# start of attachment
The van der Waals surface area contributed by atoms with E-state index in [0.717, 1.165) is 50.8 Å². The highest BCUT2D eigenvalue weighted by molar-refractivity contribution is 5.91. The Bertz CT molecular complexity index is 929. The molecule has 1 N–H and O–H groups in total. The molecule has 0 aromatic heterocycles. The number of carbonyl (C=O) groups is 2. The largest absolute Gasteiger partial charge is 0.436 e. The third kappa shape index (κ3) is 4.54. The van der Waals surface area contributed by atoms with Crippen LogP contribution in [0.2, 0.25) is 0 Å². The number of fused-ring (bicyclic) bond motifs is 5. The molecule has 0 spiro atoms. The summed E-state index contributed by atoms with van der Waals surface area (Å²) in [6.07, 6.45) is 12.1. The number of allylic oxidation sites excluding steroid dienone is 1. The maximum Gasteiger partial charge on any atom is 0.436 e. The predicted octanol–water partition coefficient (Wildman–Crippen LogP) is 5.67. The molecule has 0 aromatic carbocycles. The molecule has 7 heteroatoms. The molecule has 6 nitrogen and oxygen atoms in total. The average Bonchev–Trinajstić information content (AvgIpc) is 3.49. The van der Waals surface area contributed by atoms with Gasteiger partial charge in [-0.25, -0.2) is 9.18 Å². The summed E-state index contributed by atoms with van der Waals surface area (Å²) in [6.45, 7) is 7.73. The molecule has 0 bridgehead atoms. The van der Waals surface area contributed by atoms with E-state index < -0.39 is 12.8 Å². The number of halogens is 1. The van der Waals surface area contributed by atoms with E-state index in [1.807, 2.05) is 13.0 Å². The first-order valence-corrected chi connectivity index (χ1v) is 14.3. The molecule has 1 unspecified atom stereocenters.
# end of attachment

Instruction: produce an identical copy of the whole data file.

The van der Waals surface area contributed by atoms with E-state index in [0.717, 1.165) is 50.8 Å². The highest BCUT2D eigenvalue weighted by molar-refractivity contribution is 5.91. The Bertz CT molecular complexity index is 929. The molecule has 1 N–H and O–H groups in total. The molecule has 0 aromatic heterocycles. The number of carbonyl (C=O) groups is 2. The largest absolute Gasteiger partial charge is 0.436 e. The third kappa shape index (κ3) is 4.54. The van der Waals surface area contributed by atoms with Crippen LogP contribution in [0.2, 0.25) is 0 Å². The number of fused-ring (bicyclic) bond motifs is 5. The molecule has 0 spiro atoms. The summed E-state index contributed by atoms with van der Waals surface area (Å²) in [6.07, 6.45) is 12.1. The number of allylic oxidation sites excluding steroid dienone is 1. The maximum Gasteiger partial charge on any atom is 0.436 e. The predicted octanol–water partition coefficient (Wildman–Crippen LogP) is 5.67. The molecule has 0 aromatic carbocycles. The molecule has 7 heteroatoms. The molecule has 6 nitrogen and oxygen atoms in total. The average Bonchev–Trinajstić information content (AvgIpc) is 3.49. The van der Waals surface area contributed by atoms with Gasteiger partial charge in [-0.25, -0.2) is 9.18 Å². The summed E-state index contributed by atoms with van der Waals surface area (Å²) in [6.45, 7) is 7.73. The molecule has 0 bridgehead atoms. The van der Waals surface area contributed by atoms with E-state index < -0.39 is 12.8 Å². The number of halogens is 1. The van der Waals surface area contributed by atoms with E-state index in [1.807, 2.05) is 13.0 Å². The first-order valence-corrected chi connectivity index (χ1v) is 14.3. The molecule has 1 unspecified atom stereocenters.